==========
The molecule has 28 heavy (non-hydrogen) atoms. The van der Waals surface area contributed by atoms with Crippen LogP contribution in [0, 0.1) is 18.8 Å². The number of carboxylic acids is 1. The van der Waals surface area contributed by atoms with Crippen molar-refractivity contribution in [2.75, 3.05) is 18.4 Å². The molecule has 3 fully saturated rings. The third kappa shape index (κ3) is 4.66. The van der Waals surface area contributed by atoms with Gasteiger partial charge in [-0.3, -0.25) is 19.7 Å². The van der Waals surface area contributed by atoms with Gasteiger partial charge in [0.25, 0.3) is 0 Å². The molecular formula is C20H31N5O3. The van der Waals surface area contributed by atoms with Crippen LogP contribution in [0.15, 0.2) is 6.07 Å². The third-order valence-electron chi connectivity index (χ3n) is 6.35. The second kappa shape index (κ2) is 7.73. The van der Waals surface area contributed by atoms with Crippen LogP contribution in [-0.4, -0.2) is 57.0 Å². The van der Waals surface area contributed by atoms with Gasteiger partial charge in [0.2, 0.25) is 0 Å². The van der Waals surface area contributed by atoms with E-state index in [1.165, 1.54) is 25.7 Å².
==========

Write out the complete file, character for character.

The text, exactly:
The molecule has 28 heavy (non-hydrogen) atoms. The van der Waals surface area contributed by atoms with Crippen LogP contribution in [0, 0.1) is 18.8 Å². The number of carboxylic acids is 1. The van der Waals surface area contributed by atoms with Crippen molar-refractivity contribution in [2.75, 3.05) is 18.4 Å². The molecule has 3 fully saturated rings. The third kappa shape index (κ3) is 4.66. The van der Waals surface area contributed by atoms with Gasteiger partial charge in [-0.3, -0.25) is 19.7 Å². The van der Waals surface area contributed by atoms with Gasteiger partial charge in [0.25, 0.3) is 0 Å². The molecular formula is C20H31N5O3. The van der Waals surface area contributed by atoms with Crippen LogP contribution in [0.15, 0.2) is 6.07 Å². The third-order valence-electron chi connectivity index (χ3n) is 6.35. The second kappa shape index (κ2) is 7.73. The van der Waals surface area contributed by atoms with Crippen LogP contribution in [-0.4, -0.2) is 57.0 Å². The van der Waals surface area contributed by atoms with Gasteiger partial charge in [0.2, 0.25) is 0 Å². The van der Waals surface area contributed by atoms with E-state index in [1.165, 1.54) is 25.7 Å².